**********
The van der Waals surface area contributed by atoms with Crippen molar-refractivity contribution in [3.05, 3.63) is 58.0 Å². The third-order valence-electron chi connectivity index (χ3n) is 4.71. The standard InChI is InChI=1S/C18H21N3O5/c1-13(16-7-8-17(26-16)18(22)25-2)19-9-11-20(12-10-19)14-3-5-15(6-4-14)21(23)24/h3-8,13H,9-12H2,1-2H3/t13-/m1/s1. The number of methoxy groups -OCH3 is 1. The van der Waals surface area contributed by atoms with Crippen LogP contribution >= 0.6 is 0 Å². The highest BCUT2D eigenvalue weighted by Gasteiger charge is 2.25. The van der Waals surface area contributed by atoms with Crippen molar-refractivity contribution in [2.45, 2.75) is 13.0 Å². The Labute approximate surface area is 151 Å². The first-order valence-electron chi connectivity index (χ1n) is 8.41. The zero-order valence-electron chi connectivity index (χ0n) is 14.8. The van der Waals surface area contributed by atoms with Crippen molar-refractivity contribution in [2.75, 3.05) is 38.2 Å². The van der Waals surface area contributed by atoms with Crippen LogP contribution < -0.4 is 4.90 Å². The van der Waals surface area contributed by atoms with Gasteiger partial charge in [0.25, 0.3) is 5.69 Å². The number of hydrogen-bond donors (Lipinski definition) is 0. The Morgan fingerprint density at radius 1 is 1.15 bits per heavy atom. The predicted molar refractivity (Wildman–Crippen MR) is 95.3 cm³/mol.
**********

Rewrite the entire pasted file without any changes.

The van der Waals surface area contributed by atoms with Crippen molar-refractivity contribution in [3.05, 3.63) is 58.0 Å². The third-order valence-electron chi connectivity index (χ3n) is 4.71. The standard InChI is InChI=1S/C18H21N3O5/c1-13(16-7-8-17(26-16)18(22)25-2)19-9-11-20(12-10-19)14-3-5-15(6-4-14)21(23)24/h3-8,13H,9-12H2,1-2H3/t13-/m1/s1. The number of methoxy groups -OCH3 is 1. The van der Waals surface area contributed by atoms with Crippen LogP contribution >= 0.6 is 0 Å². The highest BCUT2D eigenvalue weighted by Gasteiger charge is 2.25. The van der Waals surface area contributed by atoms with Crippen molar-refractivity contribution in [2.45, 2.75) is 13.0 Å². The Labute approximate surface area is 151 Å². The first-order valence-electron chi connectivity index (χ1n) is 8.41. The zero-order valence-electron chi connectivity index (χ0n) is 14.8. The van der Waals surface area contributed by atoms with Crippen molar-refractivity contribution in [2.75, 3.05) is 38.2 Å². The van der Waals surface area contributed by atoms with Crippen LogP contribution < -0.4 is 4.90 Å². The van der Waals surface area contributed by atoms with Gasteiger partial charge in [0.25, 0.3) is 5.69 Å². The number of hydrogen-bond donors (Lipinski definition) is 0. The Morgan fingerprint density at radius 1 is 1.15 bits per heavy atom. The predicted molar refractivity (Wildman–Crippen MR) is 95.3 cm³/mol.